A survey revealed - today, Wednesday - that the activity of the non-oil private sector in Egypt fell last June to its lowest level in two years, with demand affected by high inflation, weak currency and lack of materials.

The Standard & Poor's Global Purchasing Managers' Index (S&P) in Egypt fell to 45.2 from 47.0 in May, moving away from the 50-point level that is the difference between growth and contraction.

And last June was the 19th consecutive month in which the index recorded a decline.

“Egypt’s non-oil economy recorded its weakest performance in two years in June, as companies witnessed a decline in demand in the face of a sharp increase in prices, depreciation of the pound and shortages of materials. This reading is the lowest since June 2020 during the wave,” Standard & Poor’s Global said. The first for the COVID-19 pandemic.

Standard & Poor's reported that the manufacturing, wholesale and retail sectors were hit hard, core inflation increased to 13.5 percent in June from 13.1 percent in May, and the sub-index for production prices increased to 72.0 in June from 62.1 in May. , while the purchasing cost index rose to 70.9 from 62.3 points.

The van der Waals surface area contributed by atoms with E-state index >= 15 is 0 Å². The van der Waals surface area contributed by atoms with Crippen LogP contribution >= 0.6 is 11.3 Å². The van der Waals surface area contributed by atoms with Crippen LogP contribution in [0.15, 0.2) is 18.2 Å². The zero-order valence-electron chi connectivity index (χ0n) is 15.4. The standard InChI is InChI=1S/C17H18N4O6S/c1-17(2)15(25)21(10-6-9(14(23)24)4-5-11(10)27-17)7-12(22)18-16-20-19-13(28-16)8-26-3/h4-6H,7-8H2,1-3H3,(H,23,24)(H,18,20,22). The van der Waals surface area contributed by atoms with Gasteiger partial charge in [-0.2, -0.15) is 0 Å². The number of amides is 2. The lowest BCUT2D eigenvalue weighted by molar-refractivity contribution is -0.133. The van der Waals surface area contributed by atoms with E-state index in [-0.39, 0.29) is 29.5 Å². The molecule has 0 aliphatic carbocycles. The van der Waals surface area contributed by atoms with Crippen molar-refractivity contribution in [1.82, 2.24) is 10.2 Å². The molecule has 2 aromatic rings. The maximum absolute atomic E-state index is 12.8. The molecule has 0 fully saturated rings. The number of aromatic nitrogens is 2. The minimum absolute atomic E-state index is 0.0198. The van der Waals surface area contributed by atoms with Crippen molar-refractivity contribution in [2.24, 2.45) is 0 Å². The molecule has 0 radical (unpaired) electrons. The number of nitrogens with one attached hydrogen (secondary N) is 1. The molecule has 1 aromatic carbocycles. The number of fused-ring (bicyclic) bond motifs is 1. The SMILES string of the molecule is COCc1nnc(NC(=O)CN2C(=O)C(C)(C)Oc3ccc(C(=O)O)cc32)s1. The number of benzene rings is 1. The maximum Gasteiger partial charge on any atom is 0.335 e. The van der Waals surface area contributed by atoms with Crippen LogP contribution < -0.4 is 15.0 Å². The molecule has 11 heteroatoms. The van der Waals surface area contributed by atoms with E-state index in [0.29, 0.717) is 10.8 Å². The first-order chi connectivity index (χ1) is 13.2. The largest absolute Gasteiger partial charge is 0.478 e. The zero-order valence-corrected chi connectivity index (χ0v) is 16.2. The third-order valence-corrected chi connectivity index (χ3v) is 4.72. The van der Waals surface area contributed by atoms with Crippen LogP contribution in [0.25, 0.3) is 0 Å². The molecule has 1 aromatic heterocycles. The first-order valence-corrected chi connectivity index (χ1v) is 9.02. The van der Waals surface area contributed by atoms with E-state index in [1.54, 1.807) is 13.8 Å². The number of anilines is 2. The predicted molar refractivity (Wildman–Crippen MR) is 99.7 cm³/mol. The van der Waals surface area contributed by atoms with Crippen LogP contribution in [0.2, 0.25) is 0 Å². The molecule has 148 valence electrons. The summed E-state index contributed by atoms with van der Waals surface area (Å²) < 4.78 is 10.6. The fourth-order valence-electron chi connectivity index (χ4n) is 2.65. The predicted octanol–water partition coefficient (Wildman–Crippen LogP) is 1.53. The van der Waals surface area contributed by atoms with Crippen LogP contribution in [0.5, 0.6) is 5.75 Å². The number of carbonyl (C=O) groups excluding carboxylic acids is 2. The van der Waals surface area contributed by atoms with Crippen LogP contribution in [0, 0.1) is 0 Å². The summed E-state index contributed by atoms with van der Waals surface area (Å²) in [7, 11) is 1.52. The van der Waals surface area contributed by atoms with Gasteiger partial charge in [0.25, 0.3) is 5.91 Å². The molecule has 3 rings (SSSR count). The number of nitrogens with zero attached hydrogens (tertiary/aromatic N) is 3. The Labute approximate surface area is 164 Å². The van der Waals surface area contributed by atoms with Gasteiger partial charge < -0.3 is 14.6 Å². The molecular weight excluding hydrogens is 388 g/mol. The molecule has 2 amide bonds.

"Supply conditions also remained weak, adding to inflationary pressures as companies threatened to make it more difficult to provide raw materials," said David Owen, an economist at Standard & Poor's.

Production and new orders in June continued the contraction that has been going on for nearly a year, as the production index fell to 41.3 from 45 points in May, while the new orders index fell to 41.9 from 44.6 points.

The sub-index for future production expectations also rose to 63.7 points, the highest level in 5 months, compared to 55.2 points in May, when it approached the lowest reading since this category was included in the survey 10 years ago.